Boost logo

Boost :

From: Lois Goldthwaite (loisg_at_[hidden])
Date: 2000-12-12 08:37:54

Surely we can come up with a system flexible enough to accommodate both
the people who want a single all-encompassing, and those who
want the granularity of individual mini-libs.

How about this as a directory structure:

boost_v1.19/ // level 0 - argument to -I
    boost/ // level 1
        regex/ // level 2
            src/ // level 3

... and so forth.

The regex directory, to pick one, contains all the headers for John's
regex library. Under it, src contains the .cpp files necessary for this
component alone, plus a makefile which I will discuss further below. doc
and examples should be obvious.

The top-level boost directory contains a _single header_ for each
library, which provides all the declarations necessary to use that

    #include <boost/threads.h>
    #include <boost/regex.h>

and so forth. These headers, of course, just hold #include directives
for all the headers in the relevant subdirectory:

    // boost/regex.h
    #include <boost/regex/header1.h>
    #include <boost/regex/header2.h>
    #include <boost/regex/header3.h>

The idea is that people can conveniently use any class/function in the
library after writing just the single #include statement. Of course
there may be a slight increase in compilation time if the library
headers are very large and complicated, but if this is a burden the
additional granularity is always available by specifying the individual
headers in level 2.

Besides convenience, having a single header for each library has another
advantage: it isolates the user from any subsequent changes in the
directory structure, or other organizational considerations. And it
makes it easy to test against multiple versions of the library, simply
by changing the argument to -I.

As libraries are added to boost or evolve within it, the only
integration effort necessary should be updating index.html. Each library
author provides the single header for the top level, plus the tree that
goes below it, with a makefile which conforms to the pattern, of course.
If that library is divided into sub-components that complicate the tree,
it's up to the library author to handle the situation locally.

The level 1 boost directory also contains a single index.html file with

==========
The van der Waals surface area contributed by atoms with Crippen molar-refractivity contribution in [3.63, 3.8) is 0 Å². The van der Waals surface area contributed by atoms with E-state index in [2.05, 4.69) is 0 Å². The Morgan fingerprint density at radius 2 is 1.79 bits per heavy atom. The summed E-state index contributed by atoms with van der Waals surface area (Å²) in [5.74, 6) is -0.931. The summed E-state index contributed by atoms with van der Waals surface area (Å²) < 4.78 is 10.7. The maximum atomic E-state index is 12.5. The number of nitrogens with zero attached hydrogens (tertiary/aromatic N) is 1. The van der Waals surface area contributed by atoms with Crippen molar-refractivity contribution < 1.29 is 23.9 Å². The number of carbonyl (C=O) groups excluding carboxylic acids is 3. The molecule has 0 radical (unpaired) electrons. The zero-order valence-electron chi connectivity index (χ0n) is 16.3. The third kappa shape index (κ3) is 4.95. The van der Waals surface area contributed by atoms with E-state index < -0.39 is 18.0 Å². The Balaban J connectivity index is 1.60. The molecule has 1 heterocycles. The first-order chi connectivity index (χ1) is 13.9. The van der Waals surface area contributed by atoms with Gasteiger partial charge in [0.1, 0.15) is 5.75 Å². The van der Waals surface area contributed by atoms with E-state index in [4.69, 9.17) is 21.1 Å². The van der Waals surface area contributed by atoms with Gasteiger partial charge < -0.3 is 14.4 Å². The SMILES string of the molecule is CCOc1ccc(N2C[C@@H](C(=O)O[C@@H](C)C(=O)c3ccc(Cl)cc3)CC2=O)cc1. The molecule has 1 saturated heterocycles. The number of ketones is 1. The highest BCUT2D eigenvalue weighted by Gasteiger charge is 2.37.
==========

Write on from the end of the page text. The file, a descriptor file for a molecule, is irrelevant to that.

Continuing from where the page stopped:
links into docs for all the other libraries. And it holds a top-level
Makefile, one which will recursively invoke the Makefiles in level 3,
for convenience in building the whole package at once. (The top level
Makefile just looks for any subdirectory with a src below it, and
invokes its Makefile.) Each library-specific Makefile can be invoked
individually to build its stand-alone version. With some thought in
naming the targets:

        make TOTAL
        make SINGLE

it should be possible to create a single Makefile template which can
cope with the various options we're talking about.

Note that I've adopted the suggestion to include "boost/" in the header
names. From a code management point of view, I think this is an
excellent idea, and it prevents name clashes with headers from other

This idea is stolen from the Objectspace C++ Toolkits, which use a
similar scheme. Another idea worth lifting is that of creating a single
configuration file (again, to be in boost) with macros for all the
compiler options. Each makefile starts by including this config file,
which contains not just CFLAGS but COMPILER_NAME, the target LIBNAME,
The makefiles just concatenate these macros to build a command line.

I hope this is clear from the description. I need to do some work on our
makefiles, and I'll try to post some sample "generified" files here when
I do, if people think this sounds worth pursuing.


Boost list run by bdawes at, gregod at, cpdaniel at, john at